Here’s how I make mine:

I use a US size 8 needle and end up at a gauge of about 18 stitches and 34 rows per 4 inches, in garter stitch. If you prefer a different gauge you’ll need more (or less) than 3.5 skeins of Lamb’s Pride Worsted per square. For Square 1, cast on 48 stitches and work for 48 garter ridges (96 rows). Change colors every other row. There’s no need to cut the yarn. It’s best to be consistent about whether you choose to bring the new color over (or under) the working yarn. Keep a consistent tension as you change colors.

Square 2 is the wide stripe. Pick up and knit 48 stitches on the right side of Square 1. Work all pick-up of stitches looking at the right side (the public side) of the square. Work 16 ridges (32 rows) of Color 1, 16 ridges of Color 2, 16 ridges of Color 3. You will have to cut the yarn at the end of each 16-ridge section. Join the new color looking at the right side of the work.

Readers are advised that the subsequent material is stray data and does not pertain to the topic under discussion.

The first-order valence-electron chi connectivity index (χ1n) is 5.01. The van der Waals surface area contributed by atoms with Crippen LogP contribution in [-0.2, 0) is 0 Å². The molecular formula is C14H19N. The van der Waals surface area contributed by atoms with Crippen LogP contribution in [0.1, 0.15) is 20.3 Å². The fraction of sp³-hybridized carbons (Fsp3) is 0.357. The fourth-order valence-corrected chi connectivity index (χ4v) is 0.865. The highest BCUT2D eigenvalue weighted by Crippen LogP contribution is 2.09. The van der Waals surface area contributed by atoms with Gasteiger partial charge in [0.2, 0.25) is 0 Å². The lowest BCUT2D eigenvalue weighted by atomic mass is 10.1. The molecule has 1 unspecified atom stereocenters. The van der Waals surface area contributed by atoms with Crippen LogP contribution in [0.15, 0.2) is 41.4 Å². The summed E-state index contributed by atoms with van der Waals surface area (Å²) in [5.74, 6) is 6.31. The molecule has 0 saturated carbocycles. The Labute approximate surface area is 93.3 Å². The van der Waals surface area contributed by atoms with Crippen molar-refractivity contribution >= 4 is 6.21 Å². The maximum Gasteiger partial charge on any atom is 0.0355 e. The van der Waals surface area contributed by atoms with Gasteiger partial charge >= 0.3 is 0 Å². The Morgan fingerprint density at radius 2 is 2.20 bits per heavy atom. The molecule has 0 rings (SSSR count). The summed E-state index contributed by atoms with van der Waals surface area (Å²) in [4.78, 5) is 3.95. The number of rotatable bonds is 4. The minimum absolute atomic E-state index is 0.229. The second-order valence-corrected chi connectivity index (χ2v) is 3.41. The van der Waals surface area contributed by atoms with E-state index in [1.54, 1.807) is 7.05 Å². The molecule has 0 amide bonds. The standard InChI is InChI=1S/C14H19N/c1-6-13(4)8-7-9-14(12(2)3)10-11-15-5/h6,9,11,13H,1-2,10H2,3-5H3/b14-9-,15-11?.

For Square 3, pick up and knit 48 stitches along the left side of Square 2. Work Square 3 the same way you worked Square 1.

Square 4 is the mitered square. It’s my major modification of Duchunas’s version. With the right-side facing, pick up (and knit) 48 stitches on the left side of Square 3 and 48 stitches on the top of Square 1. Place a stitch marker to mark the middle (after you pick up the first set of 48 stitches). Count that picked-up row as Row 1. Knit across all 96 stitches for Row 2, a wrong-side row. Continue to alternate colors, starting with the next row, a right-side row. On each right-side row: knit to within 2 stitches of the center marker and knit two together. Slip the marker. Reverse the next stitch on the needle and then knit 2 together through the back loops (including the flipped stitch and the next one). Knit the remainder of the row. Continue to decrease this way at the center of every right-side row, eliminating 2 stitches each right-side row and knitting every wrong-side row. When you have 2 stitches left, knit them together.